These tender, breadcrumb-stuffed artichokes are both elegant and homespun, making them a lovely addition on any Thanksgiving table (or in front of the TV on a weeknight). If you’ve never turned an artichoke before (a.k.a. prepped it for cooking), this video should give you the basics to get started. Try this simple recipe tonight and, by Thanksgiving, you’ll be ready to make it for your crew.
Continue Reading Meatless Monday: Stuffed Artichokes
Last year you may remember a piece running on this blog about Foodini, a 3D printer that prints plates of food instead of plastic knickknacks. The release date was up in the air back when that piece was written, but now it looks like the printer’s creator, Natural Machines, is prepping to unleash their magical piece of tech upon the world.
If this is your first time reading about the Foodini, the printer uses plastic caplets of food ingredients to create dishes like pizza, cookies, pasta and a whole lot more. However, the creators have noted that this first iteration of the device will still need you to cook the food in your own oven after it is assembled. Future iterations will also do the cooking. Finally, humanity can lounge around and do nothing, just like in that inspirational documentary Wall-E.
Natural Machines hasn’t announced an actual release date, per say, but reports indicate that it will be within the next few months, which gives you just enough time to save some coin. The Foodini is expected to cost $1,000.
AKA Get Stuffed
Six years ago I was diagnosed with celiac disease just days before Thanksgiving — the most glorious, gluten-filled holiday on the calendar. While I was relived to know what had been making me so sick for so long, the timing couldn’t have been worse. In my family, Thanksgiving has always been all about the stuffing. Sure, we love turkey, mashed potatoes and the other obligatory vegetables, but stuffing is the centerpiece of our meal. It isn’t anything fancy or special, just simple Pennsylvania Dutch-style bread cubes, onions, celery, stock and herbs. Crisp on top, a little mushy inside. People like to offer advice on what to do with Thanksgiving leftovers, but that was one item on our dinner table that was never left over. We’d devour it and fight over the last bits of the crunchy edges.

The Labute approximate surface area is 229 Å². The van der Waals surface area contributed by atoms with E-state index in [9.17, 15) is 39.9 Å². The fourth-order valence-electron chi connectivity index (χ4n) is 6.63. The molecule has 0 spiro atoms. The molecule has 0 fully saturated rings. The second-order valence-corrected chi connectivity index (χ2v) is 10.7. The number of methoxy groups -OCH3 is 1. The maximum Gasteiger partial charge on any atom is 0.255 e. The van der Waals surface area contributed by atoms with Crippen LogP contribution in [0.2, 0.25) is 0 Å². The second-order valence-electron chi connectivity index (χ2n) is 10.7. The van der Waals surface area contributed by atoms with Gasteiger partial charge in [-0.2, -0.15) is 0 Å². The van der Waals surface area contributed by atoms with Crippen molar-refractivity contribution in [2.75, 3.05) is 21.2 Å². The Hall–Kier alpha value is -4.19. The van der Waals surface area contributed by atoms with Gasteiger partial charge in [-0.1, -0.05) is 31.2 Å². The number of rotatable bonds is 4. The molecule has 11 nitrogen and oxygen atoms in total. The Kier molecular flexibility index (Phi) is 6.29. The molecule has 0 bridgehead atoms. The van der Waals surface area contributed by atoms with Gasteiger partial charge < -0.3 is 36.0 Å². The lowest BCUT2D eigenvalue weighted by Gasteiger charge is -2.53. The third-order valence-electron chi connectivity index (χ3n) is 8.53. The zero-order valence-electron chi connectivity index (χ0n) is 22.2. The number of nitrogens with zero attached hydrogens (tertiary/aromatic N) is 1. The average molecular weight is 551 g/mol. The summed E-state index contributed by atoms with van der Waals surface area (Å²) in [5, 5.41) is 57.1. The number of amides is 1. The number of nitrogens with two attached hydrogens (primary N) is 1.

Continue Reading Beat the Wheat: Gluten-Free Stuffing for Thanksgiving
Ice, as many people can attest, is usually made by pouring a bunch of tap water into a plastic thingamajig. Sure, you can make a case for using purified or filtered water, especially if you are planning to cool down some drinks. However, one company is betting people are willing to go a lot further than that. Introducing homemade, artisanal ice.
Favourite Ice, in addition to preferring the King’s English, was founded by a bartender at the W Hotel when he discovered that subpar ice was ruining expensive cocktails. Thus, a brand new industry was born. The company will hand-cut cubes of frozen water and deliver them to bars and restaurants. The company explains their ice is better than your ice because of, uh, air bubbles or something. Also, their cubes are big, which means they’ll stay intact for even the slowest drinker in your entourage.
So far the company is doing well and many high-end eateries have been taking them up on their offer of high-end ice cubes. Good on them.
Ready or not, we’re careening into the holiday season, with a battery of meaty roasted centerpieces fitting of a Norman Rockwell triptych (or a cholesterol commercial).
Whether you’re meat-averse or preempting the onslaught with some healthy vegetables, Aglaia Kremezi has an idea.
The Greek cooking expert has a new book, Mediterranean Vegetarian Feasts, featuring 150 simple, flavor-packed meatless recipes. Like a tastebud vacation to Santorini, the recipes showcase light, bright ingredients like olives, lentils, herbs, yogurt and spices.
Arm guests’ taste buds for hearty winter stews with a light orange-olive salad with baby leeks and a tarragon-lemon dressing. Or swap in a quick 25-minute “Lazy Woman’s” cheese pie for the usual grilled cheese to serve with tomato soup.
Continue Reading Cookbook Giveaway: Mediterranean Vegetarian Feasts